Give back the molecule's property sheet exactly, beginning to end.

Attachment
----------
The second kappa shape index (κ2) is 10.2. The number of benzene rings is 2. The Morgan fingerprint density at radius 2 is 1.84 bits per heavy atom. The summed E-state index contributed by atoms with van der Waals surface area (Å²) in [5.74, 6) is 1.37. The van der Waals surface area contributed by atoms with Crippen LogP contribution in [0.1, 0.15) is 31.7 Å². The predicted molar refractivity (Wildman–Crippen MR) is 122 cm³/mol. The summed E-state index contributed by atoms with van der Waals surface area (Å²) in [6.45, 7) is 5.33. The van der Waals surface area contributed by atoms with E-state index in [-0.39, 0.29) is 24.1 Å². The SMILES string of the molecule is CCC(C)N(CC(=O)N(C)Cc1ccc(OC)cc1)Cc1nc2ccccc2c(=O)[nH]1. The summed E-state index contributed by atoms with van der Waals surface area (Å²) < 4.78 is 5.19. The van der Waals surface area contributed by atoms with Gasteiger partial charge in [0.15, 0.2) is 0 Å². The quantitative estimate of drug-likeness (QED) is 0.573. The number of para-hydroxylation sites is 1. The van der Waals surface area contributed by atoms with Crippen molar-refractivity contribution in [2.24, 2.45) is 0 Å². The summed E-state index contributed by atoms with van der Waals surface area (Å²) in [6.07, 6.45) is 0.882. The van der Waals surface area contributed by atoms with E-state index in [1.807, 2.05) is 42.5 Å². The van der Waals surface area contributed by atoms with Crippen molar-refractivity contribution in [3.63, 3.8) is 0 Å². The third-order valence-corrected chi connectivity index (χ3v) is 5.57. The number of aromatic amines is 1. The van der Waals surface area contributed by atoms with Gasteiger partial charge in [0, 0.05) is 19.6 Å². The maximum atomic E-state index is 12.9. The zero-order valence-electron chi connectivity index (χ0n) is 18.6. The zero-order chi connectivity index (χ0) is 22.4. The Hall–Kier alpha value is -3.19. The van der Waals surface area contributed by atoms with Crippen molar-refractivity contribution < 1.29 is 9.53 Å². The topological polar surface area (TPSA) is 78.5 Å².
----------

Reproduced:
The second kappa shape index (κ2) is 10.2. The number of benzene rings is 2. The Morgan fingerprint density at radius 2 is 1.84 bits per heavy atom. The summed E-state index contributed by atoms with van der Waals surface area (Å²) in [5.74, 6) is 1.37. The van der Waals surface area contributed by atoms with Crippen LogP contribution in [0.1, 0.15) is 31.7 Å². The predicted molar refractivity (Wildman–Crippen MR) is 122 cm³/mol. The summed E-state index contributed by atoms with van der Waals surface area (Å²) in [6.45, 7) is 5.33. The van der Waals surface area contributed by atoms with E-state index in [-0.39, 0.29) is 24.1 Å². The SMILES string of the molecule is CCC(C)N(CC(=O)N(C)Cc1ccc(OC)cc1)Cc1nc2ccccc2c(=O)[nH]1. The summed E-state index contributed by atoms with van der Waals surface area (Å²) < 4.78 is 5.19. The van der Waals surface area contributed by atoms with Gasteiger partial charge in [0.15, 0.2) is 0 Å². The quantitative estimate of drug-likeness (QED) is 0.573. The number of para-hydroxylation sites is 1. The van der Waals surface area contributed by atoms with Crippen molar-refractivity contribution in [2.24, 2.45) is 0 Å². The summed E-state index contributed by atoms with van der Waals surface area (Å²) in [6.07, 6.45) is 0.882. The van der Waals surface area contributed by atoms with E-state index in [1.807, 2.05) is 42.5 Å². The van der Waals surface area contributed by atoms with Crippen molar-refractivity contribution in [3.63, 3.8) is 0 Å². The third-order valence-corrected chi connectivity index (χ3v) is 5.57. The number of aromatic amines is 1. The van der Waals surface area contributed by atoms with Gasteiger partial charge in [0, 0.05) is 19.6 Å². The maximum atomic E-state index is 12.9. The zero-order valence-electron chi connectivity index (χ0n) is 18.6. The zero-order chi connectivity index (χ0) is 22.4. The Hall–Kier alpha value is -3.19. The van der Waals surface area contributed by atoms with Crippen molar-refractivity contribution < 1.29 is 9.53 Å². The topological polar surface area (TPSA) is 78.5 Å².